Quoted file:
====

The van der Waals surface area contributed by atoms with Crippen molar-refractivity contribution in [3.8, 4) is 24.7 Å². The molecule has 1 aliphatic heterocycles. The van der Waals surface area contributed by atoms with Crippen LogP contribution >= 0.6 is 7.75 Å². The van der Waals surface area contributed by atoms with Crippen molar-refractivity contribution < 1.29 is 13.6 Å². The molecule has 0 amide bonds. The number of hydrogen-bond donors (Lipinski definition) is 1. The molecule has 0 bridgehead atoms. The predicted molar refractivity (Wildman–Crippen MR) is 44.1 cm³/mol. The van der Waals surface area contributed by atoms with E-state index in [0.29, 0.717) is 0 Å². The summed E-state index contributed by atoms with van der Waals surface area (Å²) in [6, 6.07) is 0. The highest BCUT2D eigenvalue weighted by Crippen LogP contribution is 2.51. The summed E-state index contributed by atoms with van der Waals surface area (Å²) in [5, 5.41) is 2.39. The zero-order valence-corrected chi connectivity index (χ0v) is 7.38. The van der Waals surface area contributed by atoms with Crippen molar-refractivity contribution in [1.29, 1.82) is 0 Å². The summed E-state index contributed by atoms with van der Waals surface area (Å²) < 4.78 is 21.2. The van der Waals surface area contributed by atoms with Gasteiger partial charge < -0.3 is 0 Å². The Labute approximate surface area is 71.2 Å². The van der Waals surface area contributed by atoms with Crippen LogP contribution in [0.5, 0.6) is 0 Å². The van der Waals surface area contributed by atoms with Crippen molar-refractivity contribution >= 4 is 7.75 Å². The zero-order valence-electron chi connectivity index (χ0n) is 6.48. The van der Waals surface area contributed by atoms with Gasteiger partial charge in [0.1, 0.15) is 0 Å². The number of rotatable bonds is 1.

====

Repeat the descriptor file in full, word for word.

The van der Waals surface area contributed by atoms with Crippen molar-refractivity contribution in [3.8, 4) is 24.7 Å². The molecule has 1 aliphatic heterocycles. The van der Waals surface area contributed by atoms with Crippen LogP contribution >= 0.6 is 7.75 Å². The van der Waals surface area contributed by atoms with Crippen molar-refractivity contribution < 1.29 is 13.6 Å². The molecule has 0 amide bonds. The number of hydrogen-bond donors (Lipinski definition) is 1. The molecule has 0 bridgehead atoms. The predicted molar refractivity (Wildman–Crippen MR) is 44.1 cm³/mol. The van der Waals surface area contributed by atoms with E-state index in [0.29, 0.717) is 0 Å². The summed E-state index contributed by atoms with van der Waals surface area (Å²) in [6, 6.07) is 0. The highest BCUT2D eigenvalue weighted by Crippen LogP contribution is 2.51. The summed E-state index contributed by atoms with van der Waals surface area (Å²) in [5, 5.41) is 2.39. The zero-order valence-corrected chi connectivity index (χ0v) is 7.38. The van der Waals surface area contributed by atoms with Crippen molar-refractivity contribution in [1.29, 1.82) is 0 Å². The summed E-state index contributed by atoms with van der Waals surface area (Å²) < 4.78 is 21.2. The van der Waals surface area contributed by atoms with Gasteiger partial charge < -0.3 is 0 Å². The Labute approximate surface area is 71.2 Å². The van der Waals surface area contributed by atoms with Crippen LogP contribution in [0.5, 0.6) is 0 Å². The van der Waals surface area contributed by atoms with Crippen molar-refractivity contribution >= 4 is 7.75 Å². The zero-order valence-electron chi connectivity index (χ0n) is 6.48. The van der Waals surface area contributed by atoms with Gasteiger partial charge in [0.1, 0.15) is 0 Å². The number of rotatable bonds is 1.